Fort George National Historic Site

The Fife & Drum Corps

Over the past 25 years, the 41st Regiment of Foot Fife and Drum Corps have become an icon of Fort George National Historic Site. Throughout the summer, Fort George comes to life with the sounds of 18th and early 19th century military music.

The Fife and Drum Corps have participated in the Drummer's Call at Colonial Williamsburg (VA), performed at Louisburg National Historic Site in Halifax, and appear in local community events such as the Canada Day Parade, the Siege of Fort Erie and the Candlelight Stroll.

Each summer, Fife and Drum Corps from across Canada and the United States converge on Fort George for the annual Fife and Drum Muster—a weekend long pageant of military music.

Join the Fife & Drum Corps

The Fife and Drum Corps program has been created for youth between the ages of ten and fourteen. There are no formal music requirements and your uniform and equipment are provided by Parks Canada.

You will receive instruction in drill, music and music ensemble. Once you have memorized and can perform ten fife songs or drum beatings you will be issued with your music equipment and uniform free of charge. When you turn fifteen you can compete for a paid position in the professional Corps.

The only requirements are attendance every Sunday and three days a week including Sundays during the summer from July 1st to Labour Day.

For more information, please contact Drum Major Peter Alexander at 905-468-6617 or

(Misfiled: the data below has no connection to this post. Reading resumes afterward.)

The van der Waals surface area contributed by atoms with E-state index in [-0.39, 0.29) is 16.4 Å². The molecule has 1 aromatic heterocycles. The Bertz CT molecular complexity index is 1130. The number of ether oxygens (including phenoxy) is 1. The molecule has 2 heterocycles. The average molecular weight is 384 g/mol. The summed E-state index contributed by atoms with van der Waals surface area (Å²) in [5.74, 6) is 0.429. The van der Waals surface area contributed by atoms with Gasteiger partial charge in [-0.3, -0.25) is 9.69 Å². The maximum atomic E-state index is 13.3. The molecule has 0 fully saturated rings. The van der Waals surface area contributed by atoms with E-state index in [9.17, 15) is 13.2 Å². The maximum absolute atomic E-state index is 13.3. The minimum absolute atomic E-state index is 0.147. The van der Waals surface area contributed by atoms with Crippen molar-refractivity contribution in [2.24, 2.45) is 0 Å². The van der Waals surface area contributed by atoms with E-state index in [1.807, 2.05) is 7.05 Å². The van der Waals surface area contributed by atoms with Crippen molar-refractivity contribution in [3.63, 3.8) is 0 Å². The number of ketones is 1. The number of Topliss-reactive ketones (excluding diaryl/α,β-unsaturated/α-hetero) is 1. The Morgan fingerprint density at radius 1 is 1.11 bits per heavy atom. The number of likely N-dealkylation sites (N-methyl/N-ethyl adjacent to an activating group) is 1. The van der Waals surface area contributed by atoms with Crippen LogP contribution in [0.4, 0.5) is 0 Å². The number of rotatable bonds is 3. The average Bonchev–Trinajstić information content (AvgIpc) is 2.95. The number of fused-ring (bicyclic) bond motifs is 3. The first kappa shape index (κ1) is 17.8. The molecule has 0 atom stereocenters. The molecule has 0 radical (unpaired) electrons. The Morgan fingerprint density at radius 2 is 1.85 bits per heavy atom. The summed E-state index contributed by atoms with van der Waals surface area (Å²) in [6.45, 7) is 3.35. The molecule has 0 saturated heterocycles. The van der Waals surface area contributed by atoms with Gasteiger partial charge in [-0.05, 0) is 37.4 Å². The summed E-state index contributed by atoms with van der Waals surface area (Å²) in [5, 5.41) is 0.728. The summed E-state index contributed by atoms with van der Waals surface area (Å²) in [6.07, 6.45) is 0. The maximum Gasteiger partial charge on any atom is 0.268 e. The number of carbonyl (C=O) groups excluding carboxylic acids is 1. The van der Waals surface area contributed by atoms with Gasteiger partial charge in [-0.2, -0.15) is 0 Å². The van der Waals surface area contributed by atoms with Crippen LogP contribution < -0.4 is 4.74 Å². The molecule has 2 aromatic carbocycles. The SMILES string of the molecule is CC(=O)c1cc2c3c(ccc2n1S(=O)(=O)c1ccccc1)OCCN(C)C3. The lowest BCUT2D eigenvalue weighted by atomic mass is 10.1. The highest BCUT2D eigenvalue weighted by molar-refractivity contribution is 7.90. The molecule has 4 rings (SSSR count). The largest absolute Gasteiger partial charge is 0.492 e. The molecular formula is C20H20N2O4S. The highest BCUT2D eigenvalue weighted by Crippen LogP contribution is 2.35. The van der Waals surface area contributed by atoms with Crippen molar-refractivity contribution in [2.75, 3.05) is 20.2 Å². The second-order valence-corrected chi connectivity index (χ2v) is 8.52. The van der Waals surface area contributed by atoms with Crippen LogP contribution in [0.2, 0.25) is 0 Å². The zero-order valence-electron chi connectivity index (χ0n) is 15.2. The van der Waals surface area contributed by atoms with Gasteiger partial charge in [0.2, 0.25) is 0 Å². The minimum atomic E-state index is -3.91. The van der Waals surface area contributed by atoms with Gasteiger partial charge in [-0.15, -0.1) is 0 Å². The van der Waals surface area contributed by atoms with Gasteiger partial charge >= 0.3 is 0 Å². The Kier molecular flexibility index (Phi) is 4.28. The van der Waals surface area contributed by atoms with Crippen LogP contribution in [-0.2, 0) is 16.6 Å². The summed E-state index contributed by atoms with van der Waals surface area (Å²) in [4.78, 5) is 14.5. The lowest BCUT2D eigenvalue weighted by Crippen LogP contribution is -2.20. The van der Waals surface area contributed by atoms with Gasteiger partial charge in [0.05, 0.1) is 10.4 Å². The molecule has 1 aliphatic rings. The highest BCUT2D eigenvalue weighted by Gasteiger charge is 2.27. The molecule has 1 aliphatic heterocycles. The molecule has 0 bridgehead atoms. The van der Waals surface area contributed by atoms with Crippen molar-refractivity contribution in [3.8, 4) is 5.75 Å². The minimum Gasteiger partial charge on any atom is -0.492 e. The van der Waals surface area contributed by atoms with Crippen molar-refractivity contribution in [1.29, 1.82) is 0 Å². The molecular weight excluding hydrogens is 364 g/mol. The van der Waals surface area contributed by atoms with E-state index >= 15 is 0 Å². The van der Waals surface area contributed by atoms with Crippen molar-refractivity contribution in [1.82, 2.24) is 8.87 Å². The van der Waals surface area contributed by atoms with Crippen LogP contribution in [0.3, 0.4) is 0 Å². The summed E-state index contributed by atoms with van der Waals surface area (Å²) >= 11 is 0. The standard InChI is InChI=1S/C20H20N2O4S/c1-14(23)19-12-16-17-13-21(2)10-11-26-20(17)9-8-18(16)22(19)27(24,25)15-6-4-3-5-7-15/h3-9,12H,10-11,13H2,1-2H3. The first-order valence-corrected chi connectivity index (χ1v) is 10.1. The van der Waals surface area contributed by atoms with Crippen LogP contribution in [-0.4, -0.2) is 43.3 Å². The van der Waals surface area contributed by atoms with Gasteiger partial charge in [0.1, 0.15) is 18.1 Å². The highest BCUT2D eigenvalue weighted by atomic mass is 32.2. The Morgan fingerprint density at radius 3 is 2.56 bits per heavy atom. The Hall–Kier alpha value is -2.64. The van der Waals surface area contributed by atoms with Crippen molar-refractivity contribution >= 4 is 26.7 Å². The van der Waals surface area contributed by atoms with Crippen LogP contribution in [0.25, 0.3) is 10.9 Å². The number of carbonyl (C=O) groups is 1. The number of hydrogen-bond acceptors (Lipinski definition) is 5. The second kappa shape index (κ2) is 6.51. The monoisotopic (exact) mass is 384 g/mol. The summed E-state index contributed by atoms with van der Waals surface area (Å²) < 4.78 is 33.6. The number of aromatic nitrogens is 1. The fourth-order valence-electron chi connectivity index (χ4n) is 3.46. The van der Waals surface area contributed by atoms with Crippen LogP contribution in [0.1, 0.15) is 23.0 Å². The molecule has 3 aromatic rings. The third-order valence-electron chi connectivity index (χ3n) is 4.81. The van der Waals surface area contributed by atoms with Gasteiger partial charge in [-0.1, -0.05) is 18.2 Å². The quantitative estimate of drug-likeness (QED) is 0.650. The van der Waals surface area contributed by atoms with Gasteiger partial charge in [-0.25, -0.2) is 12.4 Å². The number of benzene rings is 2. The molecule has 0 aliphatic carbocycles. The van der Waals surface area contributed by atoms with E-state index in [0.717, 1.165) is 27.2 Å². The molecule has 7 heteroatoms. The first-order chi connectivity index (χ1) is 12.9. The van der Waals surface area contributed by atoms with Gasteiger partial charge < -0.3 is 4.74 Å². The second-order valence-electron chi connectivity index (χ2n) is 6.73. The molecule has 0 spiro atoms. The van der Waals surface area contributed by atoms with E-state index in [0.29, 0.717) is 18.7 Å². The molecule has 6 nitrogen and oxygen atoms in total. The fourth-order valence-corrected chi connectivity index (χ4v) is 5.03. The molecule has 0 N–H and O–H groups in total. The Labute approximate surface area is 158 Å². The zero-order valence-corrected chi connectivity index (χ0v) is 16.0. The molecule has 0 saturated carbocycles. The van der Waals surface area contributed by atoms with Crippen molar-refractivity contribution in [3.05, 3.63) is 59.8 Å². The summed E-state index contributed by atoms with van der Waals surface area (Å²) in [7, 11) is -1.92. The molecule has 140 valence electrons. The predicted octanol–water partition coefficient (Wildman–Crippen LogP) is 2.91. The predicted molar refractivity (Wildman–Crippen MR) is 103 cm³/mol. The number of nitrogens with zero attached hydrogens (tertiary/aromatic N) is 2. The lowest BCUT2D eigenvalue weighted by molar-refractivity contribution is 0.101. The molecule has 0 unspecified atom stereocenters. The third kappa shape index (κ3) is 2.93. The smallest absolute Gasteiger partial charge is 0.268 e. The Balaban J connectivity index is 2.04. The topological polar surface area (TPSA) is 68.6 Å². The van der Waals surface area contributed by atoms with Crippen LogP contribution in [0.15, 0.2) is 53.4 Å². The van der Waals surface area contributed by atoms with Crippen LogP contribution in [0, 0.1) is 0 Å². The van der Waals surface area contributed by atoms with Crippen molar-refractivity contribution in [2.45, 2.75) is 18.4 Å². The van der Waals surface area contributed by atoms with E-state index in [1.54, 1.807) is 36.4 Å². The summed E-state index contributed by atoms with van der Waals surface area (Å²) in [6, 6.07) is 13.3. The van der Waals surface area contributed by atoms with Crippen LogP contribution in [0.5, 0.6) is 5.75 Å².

History of the 41st Regiment of Foot Fife & Drum Corps

The young men who served the English Crown during the 18th and 19th century as fifers and drummers were disciplined, courageous and held positions of responsibility. Sons of soldiers, they were old enough to take on a role in the regiment and its daily functions. It was up to these professional musicians to act as a communication system and as musical entertainment for the army. They played music to inspire the men, remind them of home, and to help them deal with the hardships of military life.

As duty drummers (a name used both for fifers and drummers), they took turns on a 24-hour guard shift and were expected to know and be able to beat play any Order at any time. Incompetence was not tolerated. They beat performed their duty calls every day, starting with Reveille to wake the garrison, and ending with the Taptoo to warn that the gates of the garrison were to close for the night.

Fifers and drummers could also be called upon to act as musical entertainment for social gatherings for both officers and civilians. They could act as a band of music when a professional orchestra or a regimental band could not be provided. Tunes like Chain Cotillion could be played for dances, or more traditional music such as the Gravelwalk could be played in taverns for civilians. But this more peaceful existence was always combined with their duties as military drummers.

Fifers and drummers were expected to perform as communicators in battle or act as stretcher bearers. In many cases, they died alongside the soldiers. Surprisingly, the majority of drummers were enlisted before the age of thirteen.  

As members of the 41st Regiment of Foot Fife and Drum Corps, we are proud to be a part of this musical tradition that was so prevalent in Canada during the 19th century. We hope that our efforts will help to rekindle people's interest in Canada's history and inspire them to take part in its ongoing traditions.

Top photo courtesy of Parks Canada.

© The Friends of Fort George